Even as technology evolves into better, faster, stronger-risk to try new things grows.
Now I’m no guru when it comes to business, but I’d be willing to bet that in order to stay competitive in your market or industry, you must embrace new eras. I’m not saying stray from the values, ideas or morals that your organization was founded on, but things do need to be evaluated in the sense of what’s going to be more economical in this day, or what makes more sense.
Some, when they see or hear about a new product, yeah they get a little intrigued, but nonetheless, become hesitant or even doubtful. As we’re holding on to our old ways that have worked for so long, we need to make sure we are embracing new ideas that can expand ourselves and business.
Glued Laminated Timbers, also known as glulam, have several benefits in their use. Being an engineered wood product, they possess specialized properties based on the performance characteristics and location of individual wood laminations. This results in greater strength and stiffness than comparable dimensional lumber. The individual wood laminations are obtainable from second and third generation forests, or new growth forests. These readily available sources allow a more economical choice and shorter lead times.
Although delamination issues have risen in the past, adhesive technology has drastically improved. Water-resistant adhesive between laminations allows for exterior use without cause for concern. Life expectancy is equivalent to comparable solid sawn timbers. Individual laminations are still affected by defects like knots and splits, but these are less impactful on the relatively larger final product.
Four Reasons for choosing Laminated Timbers:
- shorter lead times, averaging about 3-4 weeks, ideal for tight construction schedule requirements
- Prep work, like drying and surfacing has been done prior (The drying process alone takes a few weeks because the moisture has been taken out very slowly in order to avoid splitting.)
- Doesn’t necessarily require leaning more towards old growth timbers to get larger sizes
- Utilizes more of the timber, providing better use of raw materials in a somewhat “limited” wood basket
- Outermost layers can be stronger grade while a lesser grade can be used in the middle (Typically, the wider the ring count, the weaker the timber.)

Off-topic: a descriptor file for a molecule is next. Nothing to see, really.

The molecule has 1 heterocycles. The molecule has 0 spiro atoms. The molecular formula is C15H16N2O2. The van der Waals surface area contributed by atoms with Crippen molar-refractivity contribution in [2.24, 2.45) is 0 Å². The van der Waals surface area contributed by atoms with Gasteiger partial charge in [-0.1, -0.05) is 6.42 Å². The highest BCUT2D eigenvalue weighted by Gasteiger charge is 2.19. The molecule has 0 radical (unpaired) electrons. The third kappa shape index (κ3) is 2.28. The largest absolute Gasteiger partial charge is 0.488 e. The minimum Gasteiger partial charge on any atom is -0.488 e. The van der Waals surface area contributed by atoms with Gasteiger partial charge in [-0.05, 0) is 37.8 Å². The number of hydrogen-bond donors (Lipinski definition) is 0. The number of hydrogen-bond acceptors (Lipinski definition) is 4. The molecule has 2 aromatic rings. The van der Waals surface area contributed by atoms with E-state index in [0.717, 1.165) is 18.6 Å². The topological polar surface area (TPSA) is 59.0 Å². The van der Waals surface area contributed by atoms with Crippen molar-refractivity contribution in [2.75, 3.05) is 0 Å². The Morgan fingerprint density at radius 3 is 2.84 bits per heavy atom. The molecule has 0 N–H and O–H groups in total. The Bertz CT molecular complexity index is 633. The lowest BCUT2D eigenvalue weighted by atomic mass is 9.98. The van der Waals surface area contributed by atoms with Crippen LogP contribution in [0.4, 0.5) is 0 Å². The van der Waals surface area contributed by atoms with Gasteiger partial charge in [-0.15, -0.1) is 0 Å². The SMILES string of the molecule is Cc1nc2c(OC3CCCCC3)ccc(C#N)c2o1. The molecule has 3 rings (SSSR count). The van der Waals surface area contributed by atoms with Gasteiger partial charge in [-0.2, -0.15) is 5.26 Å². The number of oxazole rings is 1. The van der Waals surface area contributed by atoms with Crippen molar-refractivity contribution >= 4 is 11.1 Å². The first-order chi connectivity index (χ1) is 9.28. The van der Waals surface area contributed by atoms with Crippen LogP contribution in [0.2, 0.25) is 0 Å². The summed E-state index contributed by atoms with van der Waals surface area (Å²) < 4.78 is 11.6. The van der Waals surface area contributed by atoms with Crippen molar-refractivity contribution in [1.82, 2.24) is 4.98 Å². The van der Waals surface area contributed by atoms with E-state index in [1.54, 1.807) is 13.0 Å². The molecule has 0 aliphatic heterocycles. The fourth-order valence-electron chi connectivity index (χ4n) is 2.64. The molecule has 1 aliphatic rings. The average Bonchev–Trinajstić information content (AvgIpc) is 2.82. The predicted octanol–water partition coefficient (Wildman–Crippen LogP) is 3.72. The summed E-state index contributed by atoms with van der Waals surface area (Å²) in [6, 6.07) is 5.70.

- Finger joints remove the strength reducing defects, while developing the full length of the lamination
- The laminations are face jointed together to form the final depth of the project
- Ideally, the finger joints are designed to be stronger than the wood itself
- Daily structural tests on face, edge and end joints
- Allows for more unique dimensions in cross sections
- Ability to buy “odd-ball” size and lengths that some mills cannot cut (The number of mills that can cut longer lengths over 26 ft. material has diminished dramatically.)
So when to use Solid Sawn over Glulam?
Although it may seem like glulam is the way to go, sometimes, depending on the project, solid sawn might still be the more economical choice. Typically, solid sawn would be the better option when dealing with shorter stock for distribution, 12 ft. and under, and in transmission up into the 26-32 ft. range. When cross arms or bracing reaches 32 ft. and over, is when it could be more economical, beneficial and allow for shorter lead times to use glulams.
Another thing to note is the recent buzz about wind farm projects picking up towards the end of this year going into 2014. So the turbines spin, producing electricity, but that electricity still needs to somehow get from the wind farms to the substation where it can then be distributed. And the way to carry this electricity is through transmission lines. Going with glulam timbers can be the advantage your company needs in order to get the desired lengths, as well as lead times to win the project.